25. I love that the most common form of graffiti in Israel is “Am Yisrael Chai.”
26. I love that I know an Israeli family that went to a very fancy wedding that I too attended, and after an hour of being at the wedding, I saw them leaving. When asking them why they were leaving so early, they responded, “There are no salatim, no humus, no tehina; we are hungry.” I laughed, but they were being genuinely serious; they left before the main course.
27. I love that I got more than 15 (yes, 15) invitations from people for Seder, including two taxi drivers, a stranger I met in a bar, old friends from the army I hadn’t seen in years, etc.
28. I love watching the Chabad guys chasing men to put on teffilin, then succeeding, and then hugging them. The hugging bit is the bit that I love.
29. I love Israel Defense Forces soldiers. (There was no way that this wasn’t going to one of my 65.)
30. I love that Nimrod is a common name here.
31. I love that the guy in the shwarma shop saw me bopping my head to the music, came out from behind the counter, and started doing a yeminite dance. And then gave me a free bag of chips.
32. I love that when you land in Israel, everyone on the plane cheers. And they really mean it.
33. I love that feeling when you get off the plane and you see everything is written in Hebrew and you are reminded of the fact that we have a Jewish state.
34. I love that on Friday evenings, no matter where you are in Israel—in the field, in a secular community, anywhere at all—you feel that it’s Shabbat.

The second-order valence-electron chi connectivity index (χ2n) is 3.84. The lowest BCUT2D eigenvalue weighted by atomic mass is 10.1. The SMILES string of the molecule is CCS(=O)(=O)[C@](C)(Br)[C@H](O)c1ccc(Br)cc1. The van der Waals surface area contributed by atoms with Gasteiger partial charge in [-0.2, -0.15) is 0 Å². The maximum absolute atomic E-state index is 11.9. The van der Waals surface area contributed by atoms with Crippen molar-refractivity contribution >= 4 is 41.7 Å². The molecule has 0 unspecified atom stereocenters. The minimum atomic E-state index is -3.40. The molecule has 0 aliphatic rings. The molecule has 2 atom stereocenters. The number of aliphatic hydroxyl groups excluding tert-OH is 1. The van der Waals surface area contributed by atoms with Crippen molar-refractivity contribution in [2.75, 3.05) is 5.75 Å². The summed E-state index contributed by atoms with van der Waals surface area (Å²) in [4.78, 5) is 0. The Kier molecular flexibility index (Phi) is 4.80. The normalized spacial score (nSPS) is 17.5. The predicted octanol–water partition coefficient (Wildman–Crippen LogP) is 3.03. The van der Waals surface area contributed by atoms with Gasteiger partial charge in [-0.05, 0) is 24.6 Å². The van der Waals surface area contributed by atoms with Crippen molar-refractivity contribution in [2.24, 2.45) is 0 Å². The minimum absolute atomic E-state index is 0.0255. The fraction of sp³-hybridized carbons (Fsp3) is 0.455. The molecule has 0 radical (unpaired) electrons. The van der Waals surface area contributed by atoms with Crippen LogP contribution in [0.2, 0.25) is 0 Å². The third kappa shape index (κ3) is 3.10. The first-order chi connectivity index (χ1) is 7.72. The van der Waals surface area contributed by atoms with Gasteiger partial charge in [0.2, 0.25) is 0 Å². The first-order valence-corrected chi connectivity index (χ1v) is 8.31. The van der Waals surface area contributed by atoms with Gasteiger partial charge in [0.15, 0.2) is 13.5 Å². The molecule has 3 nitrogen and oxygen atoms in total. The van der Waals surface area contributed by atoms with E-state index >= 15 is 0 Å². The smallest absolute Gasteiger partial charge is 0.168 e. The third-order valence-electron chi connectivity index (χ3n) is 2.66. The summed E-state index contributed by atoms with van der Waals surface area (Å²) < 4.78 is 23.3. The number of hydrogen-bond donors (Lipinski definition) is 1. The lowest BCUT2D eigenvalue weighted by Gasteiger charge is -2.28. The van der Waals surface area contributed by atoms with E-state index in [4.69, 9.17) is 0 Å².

35. I love that on Friday afternoons, you can already smell that it’s Shabbat.
36. I love the girls that give out Shabbat candles on the streets; it’s so nice of them!
37. I love that the other day, my bus driver pulled over in the middle of the journey and bought himself pretzels.
38. I love that a few days earlier, another bus driver announced at the beginning of his journey that he didn’t actually know where he was going and he would appreciate it if someone would come and sit next to him and direct him.
39. I love that the security guard in Azrielli Mall, after looking at my picture on my army ID, felt comfortable enough to tell me that I used to be fat.
40. I love Elal. During Pillar of Defense, they allowed people to cancel their flights for free in order to stay and help the situation in Israel, which lost them millions of dollars. How nice is that?
41. I love that while eating dinner in a restaurant with a friend, the table next to us brought us a slice of birthday cake.
42. I love that the guy from my phone company, after flirting with me over the phone, added me on Facebook after we finished talking!
43. I love that when flying back from New York to Israel, after introducing myself to the man sitting next to me and telling him I was a lone soldier, he instantly invited me for Shabbat. The plane hadn’t even taken off.
44. I love that Israeli’s say the word “achi” (brother) after approximately every seven words in a sentence—even if they are screaming at each other.
45. I love the taxi driver that felt comfortable enough to have an argument with his wife on loudspeaker.
46. I love that Israeli’s call daddy long legs “helicopters” (in a strong Israeli accent).
47. I love how people in Israel regard their ages in halves up until their mid-20s. “I’m 22 and a half,” “I’m 24 and three-eighths” (the example was made up).
48. I love how Israelis refer to Arabs as our “bnei dodim” (our cousins).
49. I love that when trying on a dress in a shop, one of the workers told me not to get it because it didn’t look good.